Some times even the fly fishermen don’t catch anything. I’ve seen that happen. They spend the whole day fishing and don’t catch a fish. You’d think they’d be mad, but I’ve seen them at the back of their pickup trucks, tailgates down, maybe a beer sitting there, taking off their gear and looking  back at the river with a little smile on their face. They aren’t mad. They’re just thinking about the next time when they come out and really nail that big fat rainbow that was dozing down at the end of the pool. I’ve heard them talking to their buddies in a quiet kind of way saying things like “You know, he was just lazing down there hardly moving, sweeping his fins back and forth and I landed that wooly worm right in front of him. He sorta looked at it and it was like he was laughing or something. I’ll get him though. Next time.”

A photographer’s day is somewhat like those fishermen’s day. Some days we don’t catch a picture, but it doesn’t matter. We’ll get it tomorrow, or the next time.


Snow In The Canyon



Wouldn’tcha just know it. Yesterday the sun was shining, it was almost hot with the temps in the mid 60’s and today just a few miles away as the crow flies, if he wasn’t frozen and stuck to his perch, it was cold, windy and the temps were in the low 30’s.

This is the Poudre River canyon where Colorado hwy 14 climbs up along the mountain along side the Cache La Poudre river as it rushes down to the flatlands below. In the background you can see the snow heading this way. It’s not a full-blown storm yet, more of a test or a warning that it’s going to be doing this in earnest before you can say “Maui, I want to go to Maui.”

It’s serious though, the storm that is, look back into that dark, opaque gray way up the canyon. Cars were coming out of that with 3 or 4 inches of snow on them. The elevation right here is between 8 and 9 thousand feet and it’s much higher up there where it is really snowing. What that means is the leaves that are trying so hard to change color are soon going to be lying on the ground and floating down the river and all of these aspen* are going to be standing here with their bare little branches sticking out, nude and defenseless until next spring, which is a long, long way away.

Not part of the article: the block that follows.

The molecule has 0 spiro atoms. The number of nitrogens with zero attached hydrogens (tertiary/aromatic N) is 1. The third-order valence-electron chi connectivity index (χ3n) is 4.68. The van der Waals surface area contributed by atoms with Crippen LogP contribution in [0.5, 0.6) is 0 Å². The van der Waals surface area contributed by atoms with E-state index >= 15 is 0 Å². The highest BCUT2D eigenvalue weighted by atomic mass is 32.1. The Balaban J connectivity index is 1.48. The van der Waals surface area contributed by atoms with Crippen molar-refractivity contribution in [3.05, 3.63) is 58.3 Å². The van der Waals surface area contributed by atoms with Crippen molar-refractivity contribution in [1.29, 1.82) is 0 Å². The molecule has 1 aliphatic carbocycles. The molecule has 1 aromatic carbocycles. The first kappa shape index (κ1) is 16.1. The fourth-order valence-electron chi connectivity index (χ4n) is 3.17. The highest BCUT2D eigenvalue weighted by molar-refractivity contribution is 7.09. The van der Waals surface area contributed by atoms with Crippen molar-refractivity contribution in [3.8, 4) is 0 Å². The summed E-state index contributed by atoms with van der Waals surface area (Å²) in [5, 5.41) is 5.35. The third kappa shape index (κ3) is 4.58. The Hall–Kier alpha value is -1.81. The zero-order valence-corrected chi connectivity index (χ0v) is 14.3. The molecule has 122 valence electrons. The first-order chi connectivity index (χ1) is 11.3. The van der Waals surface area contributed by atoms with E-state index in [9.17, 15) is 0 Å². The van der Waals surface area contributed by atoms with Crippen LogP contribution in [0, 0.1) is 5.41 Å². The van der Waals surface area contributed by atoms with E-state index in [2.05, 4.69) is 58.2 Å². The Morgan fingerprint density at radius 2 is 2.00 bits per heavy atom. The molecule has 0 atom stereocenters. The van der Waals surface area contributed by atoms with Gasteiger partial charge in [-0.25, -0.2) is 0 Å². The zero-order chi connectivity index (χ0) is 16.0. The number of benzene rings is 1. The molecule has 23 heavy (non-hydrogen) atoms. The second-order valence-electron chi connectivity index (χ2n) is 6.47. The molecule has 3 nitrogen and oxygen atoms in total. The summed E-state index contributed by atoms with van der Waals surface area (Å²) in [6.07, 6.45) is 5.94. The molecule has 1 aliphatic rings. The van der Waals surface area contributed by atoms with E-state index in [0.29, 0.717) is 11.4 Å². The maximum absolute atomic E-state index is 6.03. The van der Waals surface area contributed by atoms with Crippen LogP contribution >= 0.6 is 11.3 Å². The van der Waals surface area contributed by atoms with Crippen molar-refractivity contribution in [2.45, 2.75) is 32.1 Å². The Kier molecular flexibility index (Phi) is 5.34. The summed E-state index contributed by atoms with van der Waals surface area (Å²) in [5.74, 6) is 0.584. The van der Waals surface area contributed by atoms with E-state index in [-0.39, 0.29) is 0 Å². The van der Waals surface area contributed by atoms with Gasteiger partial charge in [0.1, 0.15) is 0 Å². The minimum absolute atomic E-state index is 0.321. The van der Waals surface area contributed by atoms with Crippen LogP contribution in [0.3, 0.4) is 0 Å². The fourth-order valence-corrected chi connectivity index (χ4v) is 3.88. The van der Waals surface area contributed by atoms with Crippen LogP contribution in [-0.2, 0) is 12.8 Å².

The danger here is that snow at this time of year is usually sticky and heavy with moisture and will cling to those bright golden aspen leaves and cause them to fall off much sooner than they would have without the snow. The leaves are in a weakened state and are barely clinging to their branches now and the slightest little breeze will send them flying off into the great unknown.

What that means for a photographer is that if you want color you better get your keester up there and shoot like you mean it for as long as you can, before the leaves are all gone off the trees and it’s game over. So today bright and early it’s off to the now chilly mountains and getting used to shooting with a heavy down coat, gloves and a thermos of hot tea again. With a little luck the storm will have blown through and left some of the leaves on the trees.

But even though the scene is muted isn’t it one of the most beautiful places in the world? Regardless of the conditions and discomfort it is a real treat to be able to be out there, communing with nature, freezing your hiney off, and seeing some of the most magnificent scenery in the world. Someone has to be taking pictures and saving these views for all to enjoy next summer when we’re all whining about how hot it is. Besides if I wasn’t doing this I might have to get a real job and that would really suck.

* Actually these bright yellow trees are cottonwoods. If you turn around and look across the road you’ll see the aspen standing there. Oh wait, this is a picture and you can’t look over there. You better just come along then and I’ll show you exactly where they are. Hurry up we’re going to miss them. And don’t forget your gloves.